Russell’s reporting career involved many of the biggest stories of the time including the kidnapping murder of Graeme Thorne, the Bogle-Chandler mystery, the establishment of US bases at Pine Gap and North West Cape, the disappearance of prime minister Harold Holt, and the activities of Soviet spy trawlers in Australian waters. Russell saw many of these events through the lens of espionage at home and in the wider world. 

There were numerous colourful episodes in his life including meeting Libyan despot Muammar Gaddafi, with a background accompaniment of distant gunfire, while escorting RSL president Sir Colin Hines as Hines represented Australia in an inspection tour of Commonwealth war graves. 

Russell interviewed an elderly German woman who had been a personal assistant to Adolf Hitler, also revealing that she had been a regular visitor to Australia to see a sister. He was in East Berlin just weeks before the Berlin Wall came crashing down as the Soviet Bloc collapsed and Mikhail Gorbachev made clear he wouldn’t save the despised East German regime. When President George H. W. Bush visited Australia, Russell was in the presidential entourage. 

Warner Russell was born on January 7, 1938 at Ashgrove, to parents George Bruce Russell, a racing car driver and hill climb champion, and Mabelle Olive Cohen. His father, a regular driver at the then Maroubra Speedway, was left with permanent injuries after a near death racing crash. Warner Russell met his wife at work. Betty was a receptionist at the Fairfax building. He was devoted to her and missed her terribly when she died in 2014.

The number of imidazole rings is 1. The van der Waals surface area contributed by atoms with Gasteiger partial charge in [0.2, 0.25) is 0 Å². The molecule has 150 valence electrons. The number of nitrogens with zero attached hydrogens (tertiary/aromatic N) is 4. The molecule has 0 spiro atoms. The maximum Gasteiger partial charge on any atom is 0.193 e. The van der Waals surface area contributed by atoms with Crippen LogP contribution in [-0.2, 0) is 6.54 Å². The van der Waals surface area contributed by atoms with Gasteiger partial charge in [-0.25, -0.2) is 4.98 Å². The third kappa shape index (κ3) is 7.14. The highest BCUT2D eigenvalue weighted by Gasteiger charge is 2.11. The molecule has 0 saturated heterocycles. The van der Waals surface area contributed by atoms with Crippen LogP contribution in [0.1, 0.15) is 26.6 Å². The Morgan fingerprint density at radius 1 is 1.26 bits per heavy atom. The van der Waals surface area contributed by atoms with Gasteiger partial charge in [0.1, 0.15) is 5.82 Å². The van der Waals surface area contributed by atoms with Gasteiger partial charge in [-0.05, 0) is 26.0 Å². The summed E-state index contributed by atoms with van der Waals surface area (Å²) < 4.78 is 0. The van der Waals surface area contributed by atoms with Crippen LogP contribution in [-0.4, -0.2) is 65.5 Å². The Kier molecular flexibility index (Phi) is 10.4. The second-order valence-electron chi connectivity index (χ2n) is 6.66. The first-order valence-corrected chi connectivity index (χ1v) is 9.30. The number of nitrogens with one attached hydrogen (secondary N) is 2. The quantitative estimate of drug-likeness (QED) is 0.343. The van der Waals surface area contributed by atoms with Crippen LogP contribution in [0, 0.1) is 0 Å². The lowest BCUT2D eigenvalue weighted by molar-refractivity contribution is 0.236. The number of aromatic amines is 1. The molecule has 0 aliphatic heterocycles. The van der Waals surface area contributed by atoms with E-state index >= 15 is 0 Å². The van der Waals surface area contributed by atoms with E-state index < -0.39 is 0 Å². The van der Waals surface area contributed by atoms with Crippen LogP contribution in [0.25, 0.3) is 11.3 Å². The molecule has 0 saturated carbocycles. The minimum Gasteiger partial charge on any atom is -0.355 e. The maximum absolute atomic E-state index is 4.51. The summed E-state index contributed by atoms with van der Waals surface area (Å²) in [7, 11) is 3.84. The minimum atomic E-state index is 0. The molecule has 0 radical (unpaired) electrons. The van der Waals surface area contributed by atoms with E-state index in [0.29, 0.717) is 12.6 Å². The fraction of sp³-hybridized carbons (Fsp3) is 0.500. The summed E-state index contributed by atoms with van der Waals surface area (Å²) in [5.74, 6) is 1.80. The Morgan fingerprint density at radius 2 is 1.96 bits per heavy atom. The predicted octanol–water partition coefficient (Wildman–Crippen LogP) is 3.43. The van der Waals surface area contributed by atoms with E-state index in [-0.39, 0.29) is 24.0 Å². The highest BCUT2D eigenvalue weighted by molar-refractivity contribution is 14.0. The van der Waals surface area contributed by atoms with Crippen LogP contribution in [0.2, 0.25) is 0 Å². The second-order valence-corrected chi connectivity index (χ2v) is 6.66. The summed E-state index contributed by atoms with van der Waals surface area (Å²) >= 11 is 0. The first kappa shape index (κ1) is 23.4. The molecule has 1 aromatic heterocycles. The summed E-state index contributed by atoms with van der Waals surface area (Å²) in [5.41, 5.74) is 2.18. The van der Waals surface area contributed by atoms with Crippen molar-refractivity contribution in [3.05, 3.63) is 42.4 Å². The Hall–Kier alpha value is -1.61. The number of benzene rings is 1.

Russell rose to captain serving in the Army Reserve from the 1960s to 1980, a journalist by day and an Intelligence Corps officer by night. Working in such a milieu probably helped explain his belief that espionage was at the heart of many episodes in his reporting life, including the Bogle-Chandler case, of which he wrote: 

“The deaths of Dr Gilbert Bogle and nurse Margaret Chandler remain one of the great unsolved murders of our times. Their bodies were found on the banks of the Lane Cove River at De Burghs Bridge, Chatswood, on New Year’s Day (1963). I attended the scene a few hours later and was taken to where their bodies were located. No cause of death could be established.” 

Sydney Sun contemporary and fellow Intelligence Corps Reservist, retired lieutenant colonel Christopher Holcroft, remembers Russell as a trusted journalist who came across some extraordinary stories. 

Russell was still breaking big stories in his later years at The Sun, including managing to almost get arrested at the joint Pine Gap facility in Central Australia. His lasting legacy will be as a mentor to the young journalists whom he set on a path to their own accomplished careers. 

Russell’s combination of journalism and military intelligence no doubt helped explain his “scoops” in the subterranean world of espionage. But, until his passing, his proudest possession was the ornately printed invitation from the Governor General to attend the thank-you audience with the Queen and Prince Philip. 

Russell was among a special breed of news breaking journalists happy to help the next generation following in his career footsteps. 

Warner Russell is survived by his children, Mark, Christopher and Lauren, and his beloved dog Belle.

Original publication

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Citation details

David Jones, 'Russell, Warner Gregory (1938–2023)', Obituaries Australia, National Centre of Biography, Australian National University,, accessed 23 July 2024.